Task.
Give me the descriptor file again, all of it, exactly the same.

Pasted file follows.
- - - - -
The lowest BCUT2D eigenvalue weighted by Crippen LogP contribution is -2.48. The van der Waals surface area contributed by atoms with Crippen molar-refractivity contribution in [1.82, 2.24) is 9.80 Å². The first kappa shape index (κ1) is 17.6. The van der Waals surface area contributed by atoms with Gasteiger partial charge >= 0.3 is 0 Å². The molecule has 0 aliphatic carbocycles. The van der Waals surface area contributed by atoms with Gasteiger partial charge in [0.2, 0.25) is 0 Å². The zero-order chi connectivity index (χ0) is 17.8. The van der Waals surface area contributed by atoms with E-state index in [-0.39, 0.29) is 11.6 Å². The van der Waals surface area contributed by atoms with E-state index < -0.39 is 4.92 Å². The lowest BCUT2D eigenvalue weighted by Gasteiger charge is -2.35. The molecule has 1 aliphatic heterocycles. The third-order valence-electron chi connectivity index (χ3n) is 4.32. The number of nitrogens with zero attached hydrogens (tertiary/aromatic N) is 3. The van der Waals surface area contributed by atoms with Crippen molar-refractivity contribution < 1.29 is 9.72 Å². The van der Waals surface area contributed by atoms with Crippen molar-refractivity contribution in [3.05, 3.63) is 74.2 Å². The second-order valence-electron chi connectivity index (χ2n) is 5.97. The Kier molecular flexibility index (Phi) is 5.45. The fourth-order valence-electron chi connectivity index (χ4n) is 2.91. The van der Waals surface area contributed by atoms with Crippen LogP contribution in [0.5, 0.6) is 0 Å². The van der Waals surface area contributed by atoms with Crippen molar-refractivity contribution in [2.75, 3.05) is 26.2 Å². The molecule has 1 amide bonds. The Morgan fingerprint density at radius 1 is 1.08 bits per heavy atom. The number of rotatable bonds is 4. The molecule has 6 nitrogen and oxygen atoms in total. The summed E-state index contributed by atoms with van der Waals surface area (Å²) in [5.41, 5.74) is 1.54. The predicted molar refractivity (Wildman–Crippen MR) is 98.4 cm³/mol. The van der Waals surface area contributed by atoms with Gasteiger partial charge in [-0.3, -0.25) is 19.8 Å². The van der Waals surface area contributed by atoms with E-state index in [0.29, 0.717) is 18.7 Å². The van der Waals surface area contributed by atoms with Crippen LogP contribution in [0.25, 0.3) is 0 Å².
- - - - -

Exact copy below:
The lowest BCUT2D eigenvalue weighted by Crippen LogP contribution is -2.48. The van der Waals surface area contributed by atoms with Crippen molar-refractivity contribution in [1.82, 2.24) is 9.80 Å². The first kappa shape index (κ1) is 17.6. The van der Waals surface area contributed by atoms with Gasteiger partial charge >= 0.3 is 0 Å². The molecule has 0 aliphatic carbocycles. The van der Waals surface area contributed by atoms with Gasteiger partial charge in [0.2, 0.25) is 0 Å². The zero-order chi connectivity index (χ0) is 17.8. The van der Waals surface area contributed by atoms with E-state index in [-0.39, 0.29) is 11.6 Å². The van der Waals surface area contributed by atoms with E-state index < -0.39 is 4.92 Å². The lowest BCUT2D eigenvalue weighted by Gasteiger charge is -2.35. The molecule has 1 aliphatic heterocycles. The third-order valence-electron chi connectivity index (χ3n) is 4.32. The number of nitrogens with zero attached hydrogens (tertiary/aromatic N) is 3. The van der Waals surface area contributed by atoms with Crippen molar-refractivity contribution < 1.29 is 9.72 Å². The van der Waals surface area contributed by atoms with Crippen molar-refractivity contribution in [3.05, 3.63) is 74.2 Å². The second-order valence-electron chi connectivity index (χ2n) is 5.97. The Kier molecular flexibility index (Phi) is 5.45. The fourth-order valence-electron chi connectivity index (χ4n) is 2.91. The van der Waals surface area contributed by atoms with Crippen LogP contribution in [0.5, 0.6) is 0 Å². The van der Waals surface area contributed by atoms with Crippen molar-refractivity contribution in [2.75, 3.05) is 26.2 Å². The molecule has 1 amide bonds. The Morgan fingerprint density at radius 1 is 1.08 bits per heavy atom. The number of rotatable bonds is 4. The molecule has 6 nitrogen and oxygen atoms in total. The summed E-state index contributed by atoms with van der Waals surface area (Å²) in [5.41, 5.74) is 1.54. The predicted molar refractivity (Wildman–Crippen MR) is 98.4 cm³/mol. The van der Waals surface area contributed by atoms with Gasteiger partial charge in [-0.3, -0.25) is 19.8 Å². The van der Waals surface area contributed by atoms with E-state index in [0.29, 0.717) is 18.7 Å². The van der Waals surface area contributed by atoms with Crippen LogP contribution in [0.25, 0.3) is 0 Å².